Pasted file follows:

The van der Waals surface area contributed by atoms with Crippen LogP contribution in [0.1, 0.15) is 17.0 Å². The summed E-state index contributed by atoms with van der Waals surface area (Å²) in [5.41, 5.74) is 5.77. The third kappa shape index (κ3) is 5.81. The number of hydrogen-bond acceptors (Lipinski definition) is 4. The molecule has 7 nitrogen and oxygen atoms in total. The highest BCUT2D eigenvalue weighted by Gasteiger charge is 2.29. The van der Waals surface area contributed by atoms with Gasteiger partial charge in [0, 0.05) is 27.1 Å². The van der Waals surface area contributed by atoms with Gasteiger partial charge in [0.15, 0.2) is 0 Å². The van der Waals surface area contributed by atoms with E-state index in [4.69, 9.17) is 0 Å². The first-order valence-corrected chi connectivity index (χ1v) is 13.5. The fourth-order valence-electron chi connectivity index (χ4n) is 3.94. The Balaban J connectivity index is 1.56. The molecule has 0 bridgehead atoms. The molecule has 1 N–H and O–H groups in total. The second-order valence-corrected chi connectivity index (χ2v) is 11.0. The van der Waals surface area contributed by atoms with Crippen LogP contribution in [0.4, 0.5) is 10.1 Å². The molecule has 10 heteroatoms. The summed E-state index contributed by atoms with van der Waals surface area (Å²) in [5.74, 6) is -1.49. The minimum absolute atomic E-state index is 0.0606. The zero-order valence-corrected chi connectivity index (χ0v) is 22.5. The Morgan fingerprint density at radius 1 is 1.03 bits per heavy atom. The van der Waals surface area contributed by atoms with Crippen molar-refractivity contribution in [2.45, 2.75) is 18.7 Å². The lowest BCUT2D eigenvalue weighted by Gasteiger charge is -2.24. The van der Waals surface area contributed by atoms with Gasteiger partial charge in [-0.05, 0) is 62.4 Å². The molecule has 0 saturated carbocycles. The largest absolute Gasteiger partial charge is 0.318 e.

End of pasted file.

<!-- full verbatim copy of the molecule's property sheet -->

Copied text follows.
The van der Waals surface area contributed by atoms with Crippen LogP contribution in [0.1, 0.15) is 17.0 Å². The summed E-state index contributed by atoms with van der Waals surface area (Å²) in [5.41, 5.74) is 5.77. The third kappa shape index (κ3) is 5.81. The number of hydrogen-bond acceptors (Lipinski definition) is 4. The molecule has 7 nitrogen and oxygen atoms in total. The highest BCUT2D eigenvalue weighted by Gasteiger charge is 2.29. The van der Waals surface area contributed by atoms with Gasteiger partial charge in [0, 0.05) is 27.1 Å². The van der Waals surface area contributed by atoms with Gasteiger partial charge in [0.15, 0.2) is 0 Å². The van der Waals surface area contributed by atoms with E-state index in [4.69, 9.17) is 0 Å². The first-order valence-corrected chi connectivity index (χ1v) is 13.5. The fourth-order valence-electron chi connectivity index (χ4n) is 3.94. The Balaban J connectivity index is 1.56. The molecule has 0 bridgehead atoms. The molecule has 1 N–H and O–H groups in total. The second-order valence-corrected chi connectivity index (χ2v) is 11.0. The van der Waals surface area contributed by atoms with Crippen LogP contribution in [0.4, 0.5) is 10.1 Å². The molecule has 10 heteroatoms. The summed E-state index contributed by atoms with van der Waals surface area (Å²) in [5.74, 6) is -1.49. The minimum absolute atomic E-state index is 0.0606. The zero-order valence-corrected chi connectivity index (χ0v) is 22.5. The Morgan fingerprint density at radius 1 is 1.03 bits per heavy atom. The van der Waals surface area contributed by atoms with Crippen molar-refractivity contribution in [2.45, 2.75) is 18.7 Å². The lowest BCUT2D eigenvalue weighted by Gasteiger charge is -2.24. The van der Waals surface area contributed by atoms with Gasteiger partial charge in [-0.05, 0) is 62.4 Å². The molecule has 0 saturated carbocycles. The largest absolute Gasteiger partial charge is 0.318 e.